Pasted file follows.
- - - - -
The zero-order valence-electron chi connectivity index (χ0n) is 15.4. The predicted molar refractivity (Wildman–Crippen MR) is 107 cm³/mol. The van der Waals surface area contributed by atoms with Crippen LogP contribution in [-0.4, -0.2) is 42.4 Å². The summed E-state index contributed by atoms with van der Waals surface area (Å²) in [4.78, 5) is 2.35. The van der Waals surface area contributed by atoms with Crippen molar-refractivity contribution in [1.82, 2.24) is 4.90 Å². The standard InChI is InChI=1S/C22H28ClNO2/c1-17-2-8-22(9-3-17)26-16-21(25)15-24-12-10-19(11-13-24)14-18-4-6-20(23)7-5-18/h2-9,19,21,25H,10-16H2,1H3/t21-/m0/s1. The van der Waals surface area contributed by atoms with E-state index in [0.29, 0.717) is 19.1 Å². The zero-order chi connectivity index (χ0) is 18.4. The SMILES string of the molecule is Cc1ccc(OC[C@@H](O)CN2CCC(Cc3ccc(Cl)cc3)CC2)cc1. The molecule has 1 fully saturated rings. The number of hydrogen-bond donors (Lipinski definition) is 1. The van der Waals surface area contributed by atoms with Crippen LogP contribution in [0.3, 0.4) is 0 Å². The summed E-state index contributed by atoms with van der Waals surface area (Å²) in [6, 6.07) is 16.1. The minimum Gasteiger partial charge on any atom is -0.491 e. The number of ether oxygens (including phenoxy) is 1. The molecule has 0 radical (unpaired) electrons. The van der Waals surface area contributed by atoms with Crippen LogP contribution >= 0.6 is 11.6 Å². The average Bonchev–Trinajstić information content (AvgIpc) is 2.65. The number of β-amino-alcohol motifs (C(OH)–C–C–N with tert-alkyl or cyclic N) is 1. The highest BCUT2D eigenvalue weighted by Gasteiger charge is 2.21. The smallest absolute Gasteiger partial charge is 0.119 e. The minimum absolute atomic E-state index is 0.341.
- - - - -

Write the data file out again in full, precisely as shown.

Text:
The zero-order valence-electron chi connectivity index (χ0n) is 15.4. The predicted molar refractivity (Wildman–Crippen MR) is 107 cm³/mol. The van der Waals surface area contributed by atoms with Crippen LogP contribution in [-0.4, -0.2) is 42.4 Å². The summed E-state index contributed by atoms with van der Waals surface area (Å²) in [4.78, 5) is 2.35. The van der Waals surface area contributed by atoms with Crippen molar-refractivity contribution in [1.82, 2.24) is 4.90 Å². The standard InChI is InChI=1S/C22H28ClNO2/c1-17-2-8-22(9-3-17)26-16-21(25)15-24-12-10-19(11-13-24)14-18-4-6-20(23)7-5-18/h2-9,19,21,25H,10-16H2,1H3/t21-/m0/s1. The van der Waals surface area contributed by atoms with E-state index in [0.29, 0.717) is 19.1 Å². The zero-order chi connectivity index (χ0) is 18.4. The SMILES string of the molecule is Cc1ccc(OC[C@@H](O)CN2CCC(Cc3ccc(Cl)cc3)CC2)cc1. The molecule has 1 fully saturated rings. The number of hydrogen-bond donors (Lipinski definition) is 1. The van der Waals surface area contributed by atoms with Crippen LogP contribution in [0.3, 0.4) is 0 Å². The summed E-state index contributed by atoms with van der Waals surface area (Å²) in [6, 6.07) is 16.1. The minimum Gasteiger partial charge on any atom is -0.491 e. The number of ether oxygens (including phenoxy) is 1. The molecule has 0 radical (unpaired) electrons. The van der Waals surface area contributed by atoms with Crippen LogP contribution >= 0.6 is 11.6 Å². The average Bonchev–Trinajstić information content (AvgIpc) is 2.65. The number of β-amino-alcohol motifs (C(OH)–C–C–N with tert-alkyl or cyclic N) is 1. The highest BCUT2D eigenvalue weighted by Gasteiger charge is 2.21. The smallest absolute Gasteiger partial charge is 0.119 e. The minimum absolute atomic E-state index is 0.341.